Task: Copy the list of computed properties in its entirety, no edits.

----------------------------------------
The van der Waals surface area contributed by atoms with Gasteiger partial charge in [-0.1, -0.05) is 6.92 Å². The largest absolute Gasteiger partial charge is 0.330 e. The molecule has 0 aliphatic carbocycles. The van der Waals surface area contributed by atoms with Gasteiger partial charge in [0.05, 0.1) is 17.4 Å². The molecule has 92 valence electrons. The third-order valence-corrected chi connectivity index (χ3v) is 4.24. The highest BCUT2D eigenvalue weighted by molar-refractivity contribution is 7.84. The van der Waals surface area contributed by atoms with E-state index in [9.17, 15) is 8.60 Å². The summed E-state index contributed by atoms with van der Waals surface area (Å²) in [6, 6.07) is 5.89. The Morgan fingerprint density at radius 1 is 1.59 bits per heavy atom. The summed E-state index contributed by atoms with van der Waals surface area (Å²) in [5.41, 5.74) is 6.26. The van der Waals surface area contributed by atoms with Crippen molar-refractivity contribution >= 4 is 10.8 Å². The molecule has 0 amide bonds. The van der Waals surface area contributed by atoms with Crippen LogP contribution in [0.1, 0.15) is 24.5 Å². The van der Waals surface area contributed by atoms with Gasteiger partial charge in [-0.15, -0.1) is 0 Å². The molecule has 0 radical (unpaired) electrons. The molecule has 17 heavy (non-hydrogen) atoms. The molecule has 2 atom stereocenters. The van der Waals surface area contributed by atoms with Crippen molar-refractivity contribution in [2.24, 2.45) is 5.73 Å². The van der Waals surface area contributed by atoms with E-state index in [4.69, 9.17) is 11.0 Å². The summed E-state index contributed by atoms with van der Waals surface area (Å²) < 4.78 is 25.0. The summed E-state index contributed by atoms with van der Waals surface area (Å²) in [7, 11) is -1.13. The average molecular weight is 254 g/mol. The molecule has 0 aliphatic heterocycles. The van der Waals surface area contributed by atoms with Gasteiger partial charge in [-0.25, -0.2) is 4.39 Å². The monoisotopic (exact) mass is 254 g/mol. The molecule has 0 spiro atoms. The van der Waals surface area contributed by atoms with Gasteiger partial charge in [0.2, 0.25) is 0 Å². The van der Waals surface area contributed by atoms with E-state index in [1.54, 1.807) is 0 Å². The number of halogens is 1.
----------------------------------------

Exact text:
The van der Waals surface area contributed by atoms with Gasteiger partial charge in [-0.1, -0.05) is 6.92 Å². The largest absolute Gasteiger partial charge is 0.330 e. The molecule has 0 aliphatic carbocycles. The van der Waals surface area contributed by atoms with Gasteiger partial charge in [0.05, 0.1) is 17.4 Å². The molecule has 92 valence electrons. The third-order valence-corrected chi connectivity index (χ3v) is 4.24. The highest BCUT2D eigenvalue weighted by molar-refractivity contribution is 7.84. The van der Waals surface area contributed by atoms with E-state index in [9.17, 15) is 8.60 Å². The summed E-state index contributed by atoms with van der Waals surface area (Å²) in [6, 6.07) is 5.89. The Morgan fingerprint density at radius 1 is 1.59 bits per heavy atom. The summed E-state index contributed by atoms with van der Waals surface area (Å²) in [5.41, 5.74) is 6.26. The van der Waals surface area contributed by atoms with Crippen molar-refractivity contribution >= 4 is 10.8 Å². The molecule has 0 amide bonds. The van der Waals surface area contributed by atoms with Crippen LogP contribution in [0.1, 0.15) is 24.5 Å². The van der Waals surface area contributed by atoms with Gasteiger partial charge in [-0.15, -0.1) is 0 Å². The molecule has 0 radical (unpaired) electrons. The molecule has 17 heavy (non-hydrogen) atoms. The molecule has 2 atom stereocenters. The van der Waals surface area contributed by atoms with Crippen molar-refractivity contribution in [2.24, 2.45) is 5.73 Å². The van der Waals surface area contributed by atoms with E-state index in [4.69, 9.17) is 11.0 Å². The summed E-state index contributed by atoms with van der Waals surface area (Å²) < 4.78 is 25.0. The summed E-state index contributed by atoms with van der Waals surface area (Å²) in [7, 11) is -1.13. The average molecular weight is 254 g/mol. The molecule has 0 aliphatic heterocycles. The van der Waals surface area contributed by atoms with Gasteiger partial charge in [-0.25, -0.2) is 4.39 Å². The monoisotopic (exact) mass is 254 g/mol. The molecule has 0 spiro atoms. The van der Waals surface area contributed by atoms with Gasteiger partial charge in [0.2, 0.25) is 0 Å². The van der Waals surface area contributed by atoms with E-state index in [1.54, 1.807) is 0 Å². The number of halogens is 1.